I know I am being a bit dramatic in making my points, as there are a number of bright points producing cohesive model based archaeological literature.  First in mind is the evolutionary and biological anthro/archaeo enclaves, the best use of Bayesian methods is in bettering our understanding of temporal models, digital archaeology/humanities make use of topic models and clustering often, and Agent Based Modeling has been a great source of complexity literature.  Specialization of sub-fields is great and necessary, but if a wider audience could take the logic of an seemingly unrelated models, appraise that model in terms of the problem it addresses, and apply the same model to their own data we can begin to build a unified framework of cross-discipline knowledge.  Knowledge that crosses scales, time periods, and cultures.

Solutions? learning to code; sharing data; sharing findings; publishing negative results; identify the unique nature of your archaeological data; dedicated open-access journals; introduction to logic and quantitative methods in universities; talking to people outside of our bubbles; studying other fields/sciences; reading old literature; never being satisfied; being more skeptical than the skeptics; being creative; and adapting {stealing} ideas from the smartest people in the room…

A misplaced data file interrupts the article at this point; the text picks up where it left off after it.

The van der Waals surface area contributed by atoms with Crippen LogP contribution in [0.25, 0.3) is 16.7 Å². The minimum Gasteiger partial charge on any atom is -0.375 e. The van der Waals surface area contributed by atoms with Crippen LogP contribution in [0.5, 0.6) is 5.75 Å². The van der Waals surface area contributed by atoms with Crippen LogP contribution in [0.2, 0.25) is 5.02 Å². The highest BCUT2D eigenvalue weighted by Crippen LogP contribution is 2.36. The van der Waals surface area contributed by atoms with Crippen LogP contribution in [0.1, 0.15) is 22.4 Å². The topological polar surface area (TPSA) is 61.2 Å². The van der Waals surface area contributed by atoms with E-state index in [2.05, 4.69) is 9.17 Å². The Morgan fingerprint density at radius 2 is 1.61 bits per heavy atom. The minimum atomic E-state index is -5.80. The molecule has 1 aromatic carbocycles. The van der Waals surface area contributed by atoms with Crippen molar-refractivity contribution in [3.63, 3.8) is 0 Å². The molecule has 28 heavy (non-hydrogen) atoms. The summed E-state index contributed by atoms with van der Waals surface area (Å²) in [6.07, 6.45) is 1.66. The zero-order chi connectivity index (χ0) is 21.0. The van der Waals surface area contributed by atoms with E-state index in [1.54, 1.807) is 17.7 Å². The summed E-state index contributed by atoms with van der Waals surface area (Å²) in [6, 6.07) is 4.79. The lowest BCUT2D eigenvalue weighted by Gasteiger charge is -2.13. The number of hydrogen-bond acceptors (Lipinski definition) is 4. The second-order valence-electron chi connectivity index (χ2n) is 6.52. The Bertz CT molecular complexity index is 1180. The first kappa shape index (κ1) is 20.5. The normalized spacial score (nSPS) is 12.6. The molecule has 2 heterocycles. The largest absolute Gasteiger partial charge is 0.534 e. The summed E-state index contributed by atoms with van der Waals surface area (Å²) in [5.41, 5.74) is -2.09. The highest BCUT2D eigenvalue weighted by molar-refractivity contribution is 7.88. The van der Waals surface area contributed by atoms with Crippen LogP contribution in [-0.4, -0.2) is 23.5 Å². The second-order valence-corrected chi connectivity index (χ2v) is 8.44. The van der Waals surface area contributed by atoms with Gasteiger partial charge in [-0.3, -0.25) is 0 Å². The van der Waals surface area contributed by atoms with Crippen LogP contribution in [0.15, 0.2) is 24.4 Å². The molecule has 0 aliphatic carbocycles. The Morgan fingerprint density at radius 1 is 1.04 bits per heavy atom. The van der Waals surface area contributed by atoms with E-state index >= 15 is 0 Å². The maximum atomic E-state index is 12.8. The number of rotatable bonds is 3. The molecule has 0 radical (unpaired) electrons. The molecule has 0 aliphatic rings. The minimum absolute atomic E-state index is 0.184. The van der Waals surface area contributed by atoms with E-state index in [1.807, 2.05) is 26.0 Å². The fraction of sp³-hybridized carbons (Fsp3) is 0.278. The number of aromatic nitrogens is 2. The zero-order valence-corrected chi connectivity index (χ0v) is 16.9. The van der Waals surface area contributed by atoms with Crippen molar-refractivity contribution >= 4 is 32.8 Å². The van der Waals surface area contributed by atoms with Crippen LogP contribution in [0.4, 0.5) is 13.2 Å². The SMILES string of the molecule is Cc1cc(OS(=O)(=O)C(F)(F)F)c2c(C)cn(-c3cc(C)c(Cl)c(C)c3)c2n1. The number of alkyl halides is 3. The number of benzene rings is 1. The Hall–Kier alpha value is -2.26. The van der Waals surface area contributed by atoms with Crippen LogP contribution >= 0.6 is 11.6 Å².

Advertisements
Grand Challenges for Archaeology: a model based point of view

One thought on “Grand Challenges for Archaeology: a model based point of view

  1. […] Matt H: ‘ learning to code; sharing data; sharing findings; publishing negative results; identify the unique nature of your archaeological data; dedicated open-access journals; introduction to logic and quantitative methods in universities; talking to people outside of our bubbles; studying other fields/sciences; reading old literature; never being satisfied; being more skeptical than the skeptics; being creative; and adapting {stealing} ideas from the smartest people in the room… https://matthewdharris.com/2016/01/31/grand-challenges-for-archaeology-a-model-based-point-of-view/ […]

    Like

Leave a Reply

Fill in your details below or click an icon to log in:

WordPress.com Logo

You are commenting using your WordPress.com account. Log Out / Change )

Twitter picture

You are commenting using your Twitter account. Log Out / Change )

Facebook photo

You are commenting using your Facebook account. Log Out / Change )

Google+ photo

You are commenting using your Google+ account. Log Out / Change )

Connecting to %s